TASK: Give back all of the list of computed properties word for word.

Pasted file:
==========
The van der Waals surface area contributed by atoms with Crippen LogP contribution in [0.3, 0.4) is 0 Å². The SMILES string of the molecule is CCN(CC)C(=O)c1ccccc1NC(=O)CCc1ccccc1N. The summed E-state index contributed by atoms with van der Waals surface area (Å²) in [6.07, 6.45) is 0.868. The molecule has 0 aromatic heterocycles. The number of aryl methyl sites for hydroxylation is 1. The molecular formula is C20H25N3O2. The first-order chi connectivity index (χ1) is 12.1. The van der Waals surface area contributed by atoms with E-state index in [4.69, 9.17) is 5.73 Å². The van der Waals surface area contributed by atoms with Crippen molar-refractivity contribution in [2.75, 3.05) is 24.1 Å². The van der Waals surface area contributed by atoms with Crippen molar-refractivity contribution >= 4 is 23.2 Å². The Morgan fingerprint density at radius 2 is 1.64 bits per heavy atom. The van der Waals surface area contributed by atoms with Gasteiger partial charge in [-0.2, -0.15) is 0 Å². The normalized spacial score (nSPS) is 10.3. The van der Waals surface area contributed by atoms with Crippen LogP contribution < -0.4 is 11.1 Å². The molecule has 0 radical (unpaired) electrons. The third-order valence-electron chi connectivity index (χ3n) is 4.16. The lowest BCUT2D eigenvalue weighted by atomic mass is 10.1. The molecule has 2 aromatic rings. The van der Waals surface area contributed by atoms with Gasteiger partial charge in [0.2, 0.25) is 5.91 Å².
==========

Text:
The van der Waals surface area contributed by atoms with Crippen LogP contribution in [0.3, 0.4) is 0 Å². The SMILES string of the molecule is CCN(CC)C(=O)c1ccccc1NC(=O)CCc1ccccc1N. The summed E-state index contributed by atoms with van der Waals surface area (Å²) in [6.07, 6.45) is 0.868. The molecule has 0 aromatic heterocycles. The number of aryl methyl sites for hydroxylation is 1. The molecular formula is C20H25N3O2. The first-order chi connectivity index (χ1) is 12.1. The van der Waals surface area contributed by atoms with E-state index in [4.69, 9.17) is 5.73 Å². The van der Waals surface area contributed by atoms with Crippen molar-refractivity contribution in [2.75, 3.05) is 24.1 Å². The van der Waals surface area contributed by atoms with Crippen molar-refractivity contribution >= 4 is 23.2 Å². The Morgan fingerprint density at radius 2 is 1.64 bits per heavy atom. The van der Waals surface area contributed by atoms with Gasteiger partial charge in [-0.2, -0.15) is 0 Å². The normalized spacial score (nSPS) is 10.3. The van der Waals surface area contributed by atoms with Crippen LogP contribution < -0.4 is 11.1 Å². The molecule has 0 radical (unpaired) electrons. The third-order valence-electron chi connectivity index (χ3n) is 4.16. The lowest BCUT2D eigenvalue weighted by atomic mass is 10.1. The molecule has 2 aromatic rings. The van der Waals surface area contributed by atoms with Gasteiger partial charge in [0.2, 0.25) is 5.91 Å².